Ideas, opinions, feedback etc. are invited here. It could be said they’ve already had decades to think about this, but any negativity will no doubt be ignored. Existing uses include children’s play areas and bike sheds, but there’s only so many of those that would find a place.
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One wind farm company is looking for imaginative ways to repurpose turbines at the end of their lives, says BBC News.
When Windy Standard was built in Dumfries and Galloway in the mid-1990s, it was Scotland’s second largest wind farm.
Now it is coming to the end of its functional life and the old turbines are set to be replaced by more powerful machines.
But what happens to the original turbines? Owner Fred Olsen Renewables wants to find creative and sustainable ways to ensure they do not end up in landfill.
Instead, the towers and blades could be turned into playgrounds, climbing walls, skate parks and even pedestrian bridges.
Why do the turbines need to come down?
The earliest phase of the Windy Standard wind farm – now officially known as Brockloch Rig 1 – has permission to operate in Carsphairn Forest until the end of 2027, after its original 25-year consent was extended.
After that, planning conditions state that all the original turbines should be removed and the land “restored to its former condition”.
However, Fred Olsen Renewables hopes to “repower” the site – removing the existing turbines and replacing them with new, more powerful machines, using existing tracks and infrastructure on the hillside.
Each of the 36 turbines that make up the original phase of the wind farm measure 53.5m (175ft) from base to tip and together produce 21.6MW of energy – enough to power about 16,000 homes.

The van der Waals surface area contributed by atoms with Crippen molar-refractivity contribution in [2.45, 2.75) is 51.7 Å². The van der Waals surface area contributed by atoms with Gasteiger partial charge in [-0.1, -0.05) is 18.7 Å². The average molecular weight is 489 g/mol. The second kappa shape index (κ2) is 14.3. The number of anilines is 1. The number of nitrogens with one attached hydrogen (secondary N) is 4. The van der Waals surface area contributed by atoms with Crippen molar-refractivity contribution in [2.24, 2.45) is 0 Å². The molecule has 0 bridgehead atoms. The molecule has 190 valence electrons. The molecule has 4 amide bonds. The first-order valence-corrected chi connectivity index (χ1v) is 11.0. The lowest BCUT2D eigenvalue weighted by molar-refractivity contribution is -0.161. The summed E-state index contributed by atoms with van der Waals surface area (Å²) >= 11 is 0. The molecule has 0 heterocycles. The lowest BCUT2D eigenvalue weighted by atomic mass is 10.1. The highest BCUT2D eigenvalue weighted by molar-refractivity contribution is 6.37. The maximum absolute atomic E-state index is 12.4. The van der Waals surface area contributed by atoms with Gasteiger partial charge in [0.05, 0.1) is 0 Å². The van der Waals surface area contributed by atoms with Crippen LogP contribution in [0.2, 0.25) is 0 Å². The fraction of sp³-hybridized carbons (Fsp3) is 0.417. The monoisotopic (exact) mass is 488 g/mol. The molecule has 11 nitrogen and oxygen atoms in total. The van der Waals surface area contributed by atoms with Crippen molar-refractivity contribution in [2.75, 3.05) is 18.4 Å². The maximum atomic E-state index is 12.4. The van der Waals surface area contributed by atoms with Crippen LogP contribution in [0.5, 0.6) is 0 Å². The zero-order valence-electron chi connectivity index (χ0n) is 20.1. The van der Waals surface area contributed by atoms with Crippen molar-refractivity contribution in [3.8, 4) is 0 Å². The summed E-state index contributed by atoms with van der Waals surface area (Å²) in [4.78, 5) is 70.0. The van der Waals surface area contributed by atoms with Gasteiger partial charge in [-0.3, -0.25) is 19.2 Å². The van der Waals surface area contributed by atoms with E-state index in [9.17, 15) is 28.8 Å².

Under the new plans, they would be replaced by no more than nine new turbines.
At up to 200m (656ft) tall, each could be more than three times the height of the existing turbines, but together they have the capacity to generate more than twice as much energy (45MW) and power 38,000 homes.
Can the old turbines be recycled?
The Windy Standard turbines are made from 75% recyclable material, including the steel tubes that form each tower.
But each tower has three 17m (55ft) blades made from carbon fibre reinforced plastic which cannot easily be recycled.
It means green energy firms such as Fred Olsen Renewables need to find ways to re-use or repurpose the components.
What could happen to the turbines?
The firm has drawn up some very early concepts for breathing new life into the Windy Standard turbines, after taking inspiration from some European projects.
In the Netherlands, decommissioned wind turbine blades have been used to build playgrounds in Rotterdam and Terneuzen.
And in the Port of Aalborg – which claims to be Denmark’s first carbon neutral port – a bicycle shed has been built from a disused blade.
The Windy Standard proposals – which include using the blades to create public seating, wind breaks and pedestrian bridges – now form the basis of a consultation asking for ideas and opinions.
Full article here.
via Tallbloke’s Talkshop
October 2, 2021